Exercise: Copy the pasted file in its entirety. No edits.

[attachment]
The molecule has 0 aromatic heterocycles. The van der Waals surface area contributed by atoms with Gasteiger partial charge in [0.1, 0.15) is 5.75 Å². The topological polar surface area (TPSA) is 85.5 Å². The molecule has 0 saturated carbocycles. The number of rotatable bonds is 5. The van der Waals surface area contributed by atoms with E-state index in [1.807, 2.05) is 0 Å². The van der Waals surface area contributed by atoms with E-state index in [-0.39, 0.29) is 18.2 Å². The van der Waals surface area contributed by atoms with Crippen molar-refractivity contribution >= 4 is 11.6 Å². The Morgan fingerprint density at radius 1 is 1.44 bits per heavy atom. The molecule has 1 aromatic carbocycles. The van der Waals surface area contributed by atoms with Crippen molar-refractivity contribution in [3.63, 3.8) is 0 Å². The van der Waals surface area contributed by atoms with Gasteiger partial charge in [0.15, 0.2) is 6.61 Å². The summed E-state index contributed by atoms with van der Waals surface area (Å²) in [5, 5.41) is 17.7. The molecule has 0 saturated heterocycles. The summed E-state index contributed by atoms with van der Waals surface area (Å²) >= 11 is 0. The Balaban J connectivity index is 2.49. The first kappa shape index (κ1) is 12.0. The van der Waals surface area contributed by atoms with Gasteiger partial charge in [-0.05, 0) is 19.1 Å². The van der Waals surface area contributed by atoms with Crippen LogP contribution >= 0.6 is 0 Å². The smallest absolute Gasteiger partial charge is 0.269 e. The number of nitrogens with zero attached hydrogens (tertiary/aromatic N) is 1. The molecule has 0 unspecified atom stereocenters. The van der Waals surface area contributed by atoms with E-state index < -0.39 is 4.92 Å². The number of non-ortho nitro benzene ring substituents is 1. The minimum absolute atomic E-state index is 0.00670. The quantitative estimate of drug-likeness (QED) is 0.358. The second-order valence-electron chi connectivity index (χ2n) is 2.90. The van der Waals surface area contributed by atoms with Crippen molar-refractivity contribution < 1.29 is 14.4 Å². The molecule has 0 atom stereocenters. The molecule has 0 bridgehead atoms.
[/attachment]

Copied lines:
The molecule has 0 aromatic heterocycles. The van der Waals surface area contributed by atoms with Gasteiger partial charge in [0.1, 0.15) is 5.75 Å². The topological polar surface area (TPSA) is 85.5 Å². The molecule has 0 saturated carbocycles. The number of rotatable bonds is 5. The van der Waals surface area contributed by atoms with E-state index in [1.807, 2.05) is 0 Å². The van der Waals surface area contributed by atoms with E-state index in [-0.39, 0.29) is 18.2 Å². The van der Waals surface area contributed by atoms with Crippen molar-refractivity contribution >= 4 is 11.6 Å². The Morgan fingerprint density at radius 1 is 1.44 bits per heavy atom. The molecule has 1 aromatic carbocycles. The van der Waals surface area contributed by atoms with Crippen molar-refractivity contribution in [3.63, 3.8) is 0 Å². The van der Waals surface area contributed by atoms with Gasteiger partial charge in [0.15, 0.2) is 6.61 Å². The summed E-state index contributed by atoms with van der Waals surface area (Å²) in [5, 5.41) is 17.7. The molecule has 0 saturated heterocycles. The summed E-state index contributed by atoms with van der Waals surface area (Å²) >= 11 is 0. The Balaban J connectivity index is 2.49. The first kappa shape index (κ1) is 12.0. The van der Waals surface area contributed by atoms with Gasteiger partial charge in [-0.05, 0) is 19.1 Å². The van der Waals surface area contributed by atoms with Crippen LogP contribution >= 0.6 is 0 Å². The smallest absolute Gasteiger partial charge is 0.269 e. The number of nitrogens with zero attached hydrogens (tertiary/aromatic N) is 1. The molecule has 0 unspecified atom stereocenters. The van der Waals surface area contributed by atoms with E-state index < -0.39 is 4.92 Å². The number of non-ortho nitro benzene ring substituents is 1. The minimum absolute atomic E-state index is 0.00670. The quantitative estimate of drug-likeness (QED) is 0.358. The second-order valence-electron chi connectivity index (χ2n) is 2.90. The van der Waals surface area contributed by atoms with Crippen molar-refractivity contribution < 1.29 is 14.4 Å². The molecule has 0 atom stereocenters. The molecule has 0 bridgehead atoms.